The Fraud Examiner

Fleeting Shadows: No-Show Jobs and Fraud Schemes
 

Prof. Colin May, CFE      
Adjunct Professor of Forensic Studies and Criminal Justice
Stevenson University, Forensic Studies Program


Mob movies play them up — a member or associate of an organized crime group needs to report legitimate income, and thus needs to show employment, steady wages and earnings documentation. They don’t know where the office or job site is. They don’t show up to work at all, except when they need to collect their paycheck (they don’t seem to like direct deposit).

No-show jobs have been featured in recent indictments of organized crime figures, including allegations of procuring union memberships that then enable a person to obtain a no-show job.

In a case from 2014, the prosecutor’s press release spells out the specifics:

“From about December 2010 to about September 2011, [the defendant] had a ‘no-show’ job at the [company], that is, a job for which he was paid wages and benefits but which he did not perform. When [the defendant] did not complete his required deliveries, he was nevertheless, based on his fraudulent representations, paid wages by the [the company] and accorded benefits from employee pension and welfare funds managed by the [union].”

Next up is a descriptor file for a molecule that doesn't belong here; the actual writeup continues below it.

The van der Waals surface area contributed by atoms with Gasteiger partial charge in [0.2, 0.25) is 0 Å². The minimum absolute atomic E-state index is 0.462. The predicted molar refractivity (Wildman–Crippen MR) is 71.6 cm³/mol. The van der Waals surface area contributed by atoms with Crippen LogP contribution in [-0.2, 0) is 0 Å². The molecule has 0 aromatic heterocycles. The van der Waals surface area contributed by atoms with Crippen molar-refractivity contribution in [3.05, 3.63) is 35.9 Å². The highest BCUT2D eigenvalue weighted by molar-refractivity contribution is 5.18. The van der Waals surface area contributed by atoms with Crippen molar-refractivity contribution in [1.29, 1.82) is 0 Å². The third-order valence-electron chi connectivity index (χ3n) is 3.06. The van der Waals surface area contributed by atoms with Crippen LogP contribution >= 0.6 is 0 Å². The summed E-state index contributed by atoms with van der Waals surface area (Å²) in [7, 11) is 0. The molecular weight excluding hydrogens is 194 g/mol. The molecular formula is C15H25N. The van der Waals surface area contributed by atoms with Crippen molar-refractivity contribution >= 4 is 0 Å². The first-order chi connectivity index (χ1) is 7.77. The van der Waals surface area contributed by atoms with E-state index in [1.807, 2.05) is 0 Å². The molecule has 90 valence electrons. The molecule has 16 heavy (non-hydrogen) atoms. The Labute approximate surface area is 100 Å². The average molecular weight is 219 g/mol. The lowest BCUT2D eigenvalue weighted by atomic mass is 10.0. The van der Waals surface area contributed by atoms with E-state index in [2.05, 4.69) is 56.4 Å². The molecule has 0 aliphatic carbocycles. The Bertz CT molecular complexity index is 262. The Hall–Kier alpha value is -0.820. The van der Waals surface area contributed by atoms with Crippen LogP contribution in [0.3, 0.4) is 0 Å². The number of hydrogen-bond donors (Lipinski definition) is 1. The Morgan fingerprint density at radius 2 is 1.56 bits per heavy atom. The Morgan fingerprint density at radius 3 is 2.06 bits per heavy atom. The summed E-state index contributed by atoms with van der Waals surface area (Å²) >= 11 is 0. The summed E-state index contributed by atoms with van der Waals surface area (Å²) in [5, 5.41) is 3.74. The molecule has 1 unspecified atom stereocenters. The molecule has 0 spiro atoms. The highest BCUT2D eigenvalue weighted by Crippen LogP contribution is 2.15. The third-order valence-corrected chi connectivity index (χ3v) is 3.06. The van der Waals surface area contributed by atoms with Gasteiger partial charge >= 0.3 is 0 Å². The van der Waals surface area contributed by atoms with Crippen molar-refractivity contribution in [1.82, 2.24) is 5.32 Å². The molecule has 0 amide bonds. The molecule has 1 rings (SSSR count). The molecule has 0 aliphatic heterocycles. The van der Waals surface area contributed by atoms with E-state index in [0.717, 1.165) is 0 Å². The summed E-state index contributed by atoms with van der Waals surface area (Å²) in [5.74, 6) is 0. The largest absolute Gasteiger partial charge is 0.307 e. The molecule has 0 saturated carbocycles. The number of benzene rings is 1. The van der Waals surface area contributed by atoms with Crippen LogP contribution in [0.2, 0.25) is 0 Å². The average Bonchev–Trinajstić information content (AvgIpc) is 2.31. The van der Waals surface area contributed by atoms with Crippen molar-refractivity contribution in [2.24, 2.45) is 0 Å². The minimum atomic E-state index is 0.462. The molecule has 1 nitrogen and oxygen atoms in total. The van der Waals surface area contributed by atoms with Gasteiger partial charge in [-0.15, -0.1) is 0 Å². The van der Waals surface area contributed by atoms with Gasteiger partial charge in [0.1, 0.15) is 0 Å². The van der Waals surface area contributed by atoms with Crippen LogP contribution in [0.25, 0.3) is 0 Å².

We’ve all seen or read about these cases involving organized crime, but what about other situations or more common scenarios? What exactly is a “no-show” job and how does it impact the work of a fraud examiner?

Where they fall on the Fraud Tree

No-show jobs are a form of asset misappropriation; they constitute a fraudulent disbursement and are under the payroll scheme category in the ACFE Occupational Fraud and Abuse Classification System (also known as the Fraud Tree). No-show jobs are essentially falsified earnings. The employer — sometimes unaware, but sometimes by choice or through threat — pays the person a salary and benefits without having them perform the requisite duties in the company. This is a way to funnel funds out of a business as well as decrease the net taxable profit.


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